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If your car axle can break, your pole can break. We caution you to do whatever you can to protect your pole.
The main way you can do so is to fly the recommended flag size. Unless we know the exact model number of a pole we sell, we can not recommend a size. If someone tells us the size of their pole, we only say what is commonly flown on that size pole. Look at the charts on our flagpole pages and you will see what poles of ours take what size flags But we say at the same time that we do not know if your pole can take that size flag.
Flag sizes do not constitute a warranty that flags of the size shown may be safely flown in all winds.
Remember that wind gusts can be greater than a storm's prevailing winds. Flying greater flag loads or flying them in higher winds than rated may result in damage to the pole. Flags should be removed from any pole long before winds reach the wind speeds shown. We do not offer this as advice on what any given pole is meant to take. If we point out that a pole we sell, which you say is similar to the specs of your pole, takes a certain size, that does not mean that your pole takes that size. We don't know your pole. You do.
We will supply you with any flag size you tell us. That is in no way to be understood that we endorse that size to be proper for your pole. It means that you are telling us it is the flag you say is fit for you to fly. Sometimes people return a flag and say we "sold them the wrong size.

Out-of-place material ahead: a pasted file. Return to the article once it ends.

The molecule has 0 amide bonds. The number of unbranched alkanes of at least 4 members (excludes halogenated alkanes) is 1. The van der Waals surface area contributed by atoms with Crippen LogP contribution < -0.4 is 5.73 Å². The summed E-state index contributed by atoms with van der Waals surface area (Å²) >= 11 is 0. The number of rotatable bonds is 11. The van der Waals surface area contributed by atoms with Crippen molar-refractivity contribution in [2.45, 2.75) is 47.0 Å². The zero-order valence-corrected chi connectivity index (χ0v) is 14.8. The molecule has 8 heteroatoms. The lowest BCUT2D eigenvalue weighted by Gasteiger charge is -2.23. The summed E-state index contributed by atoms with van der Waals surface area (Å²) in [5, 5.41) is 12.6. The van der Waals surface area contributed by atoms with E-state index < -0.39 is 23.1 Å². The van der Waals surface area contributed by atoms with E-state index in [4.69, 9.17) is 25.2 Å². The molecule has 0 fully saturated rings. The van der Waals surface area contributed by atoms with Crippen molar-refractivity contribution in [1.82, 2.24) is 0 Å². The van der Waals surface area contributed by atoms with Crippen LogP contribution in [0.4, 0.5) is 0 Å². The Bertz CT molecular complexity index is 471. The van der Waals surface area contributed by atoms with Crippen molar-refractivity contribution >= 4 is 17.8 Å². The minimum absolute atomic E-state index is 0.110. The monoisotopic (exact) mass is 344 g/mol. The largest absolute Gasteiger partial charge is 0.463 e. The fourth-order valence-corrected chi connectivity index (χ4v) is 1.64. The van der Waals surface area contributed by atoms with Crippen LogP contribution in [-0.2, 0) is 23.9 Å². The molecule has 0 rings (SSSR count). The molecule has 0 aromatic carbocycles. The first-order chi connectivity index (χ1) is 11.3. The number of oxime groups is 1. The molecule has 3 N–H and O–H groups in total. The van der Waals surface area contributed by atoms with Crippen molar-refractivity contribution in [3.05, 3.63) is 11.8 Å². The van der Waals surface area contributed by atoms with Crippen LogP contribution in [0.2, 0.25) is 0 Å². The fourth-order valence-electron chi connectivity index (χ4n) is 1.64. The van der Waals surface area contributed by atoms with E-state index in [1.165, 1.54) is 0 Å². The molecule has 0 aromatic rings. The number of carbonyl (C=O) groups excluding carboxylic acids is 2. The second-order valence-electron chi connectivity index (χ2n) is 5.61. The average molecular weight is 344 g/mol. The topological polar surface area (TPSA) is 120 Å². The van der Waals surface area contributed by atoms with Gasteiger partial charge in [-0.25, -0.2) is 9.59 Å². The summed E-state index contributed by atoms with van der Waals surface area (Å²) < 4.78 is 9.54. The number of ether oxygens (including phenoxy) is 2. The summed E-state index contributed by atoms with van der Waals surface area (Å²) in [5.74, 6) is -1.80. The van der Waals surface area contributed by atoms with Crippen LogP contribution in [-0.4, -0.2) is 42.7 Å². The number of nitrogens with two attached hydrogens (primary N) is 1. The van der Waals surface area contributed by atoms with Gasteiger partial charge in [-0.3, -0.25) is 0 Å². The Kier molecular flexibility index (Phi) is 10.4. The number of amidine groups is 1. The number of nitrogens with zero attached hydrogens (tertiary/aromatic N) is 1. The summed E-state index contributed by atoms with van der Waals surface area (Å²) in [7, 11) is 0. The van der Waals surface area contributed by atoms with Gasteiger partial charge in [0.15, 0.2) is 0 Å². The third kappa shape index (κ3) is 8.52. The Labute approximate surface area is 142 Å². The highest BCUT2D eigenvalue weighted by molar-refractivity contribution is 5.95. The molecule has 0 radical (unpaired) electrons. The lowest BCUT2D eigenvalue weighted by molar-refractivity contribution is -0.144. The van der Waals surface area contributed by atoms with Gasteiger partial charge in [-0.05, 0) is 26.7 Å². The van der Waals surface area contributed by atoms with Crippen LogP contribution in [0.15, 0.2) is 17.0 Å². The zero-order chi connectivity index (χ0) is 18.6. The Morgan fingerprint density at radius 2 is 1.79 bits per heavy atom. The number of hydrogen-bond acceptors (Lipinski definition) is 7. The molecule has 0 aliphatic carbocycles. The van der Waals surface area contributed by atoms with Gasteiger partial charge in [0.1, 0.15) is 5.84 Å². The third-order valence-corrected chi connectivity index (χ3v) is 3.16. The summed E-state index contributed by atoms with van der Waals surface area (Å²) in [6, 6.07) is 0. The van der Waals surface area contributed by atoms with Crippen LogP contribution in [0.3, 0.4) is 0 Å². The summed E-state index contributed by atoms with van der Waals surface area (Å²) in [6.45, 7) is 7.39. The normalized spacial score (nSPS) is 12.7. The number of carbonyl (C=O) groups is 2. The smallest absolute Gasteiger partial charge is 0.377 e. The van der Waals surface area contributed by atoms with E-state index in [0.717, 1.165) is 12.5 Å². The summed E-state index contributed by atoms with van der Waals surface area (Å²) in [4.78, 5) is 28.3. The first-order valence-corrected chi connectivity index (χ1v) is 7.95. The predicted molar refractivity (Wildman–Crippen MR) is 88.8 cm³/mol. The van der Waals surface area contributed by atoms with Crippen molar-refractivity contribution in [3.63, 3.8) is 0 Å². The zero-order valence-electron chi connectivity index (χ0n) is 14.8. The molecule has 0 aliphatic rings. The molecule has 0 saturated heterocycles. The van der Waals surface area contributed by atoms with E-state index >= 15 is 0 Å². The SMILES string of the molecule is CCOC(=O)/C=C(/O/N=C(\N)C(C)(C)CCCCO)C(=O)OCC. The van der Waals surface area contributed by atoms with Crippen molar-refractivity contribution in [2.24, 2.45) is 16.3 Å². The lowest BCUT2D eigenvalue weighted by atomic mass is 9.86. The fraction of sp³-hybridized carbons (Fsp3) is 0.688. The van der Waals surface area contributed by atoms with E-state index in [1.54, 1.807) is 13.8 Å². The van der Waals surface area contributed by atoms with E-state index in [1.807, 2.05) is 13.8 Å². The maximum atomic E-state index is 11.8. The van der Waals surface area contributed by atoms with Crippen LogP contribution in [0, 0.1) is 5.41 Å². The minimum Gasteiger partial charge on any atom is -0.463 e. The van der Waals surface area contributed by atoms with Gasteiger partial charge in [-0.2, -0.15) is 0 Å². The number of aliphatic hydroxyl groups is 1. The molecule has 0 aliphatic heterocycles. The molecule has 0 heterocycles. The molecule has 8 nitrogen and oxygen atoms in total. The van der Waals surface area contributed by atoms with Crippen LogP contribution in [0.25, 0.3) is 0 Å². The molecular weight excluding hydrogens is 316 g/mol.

We point out our sizes, the customer chooses, and we hand them a flag. They pick. We supply. It is very common for people to greatly err on their own flag pole size. We've seen someone claim they have a 40' pole and have it turn out to be 15'! Yep, it happens.
Also, people are often reluctant to simply measure the flag already flying on their pole. Instead they prefer to guess. Or they tell us what is a "proper" size for whatever they guess the height of their pole to be. We never tell them any "proper" size.
Instead, we tell them all the above information. Unless we know your pole, we can not reliably tell you what the recommended flag size is. Everyone wants to know how long their flag will last. It is too location specific to know. Until you fly a given flag of a given size of a given fabric in a given location it is not possible to say.
One man has a flagpole in both his front and back yard. He gets very different wear from each flag. If your neighbor's flag is all day in the sun and your flag is all day in the shade I bet your flag will last longer. Here's another example.
Take a look at these photos of two flagpoles on opposite street corners. Which flag gets more wind? Which flag will wear out sooner? Just telling me what state you live in still doesn't allow me to tell you how long your flag will last. It can depend on what side of the street your flag is on.
Pick the right flag for the job. Some people fly a flag 10 times a year under the cover of a front porch. Some people fly the flag 24 hours a day on the New Jersey shore. Clearly, different people need flags of different ruggedness. Don't send a boy to do a man's job. Search: Search. Navigation nav. Flags Large Tough-Tex U.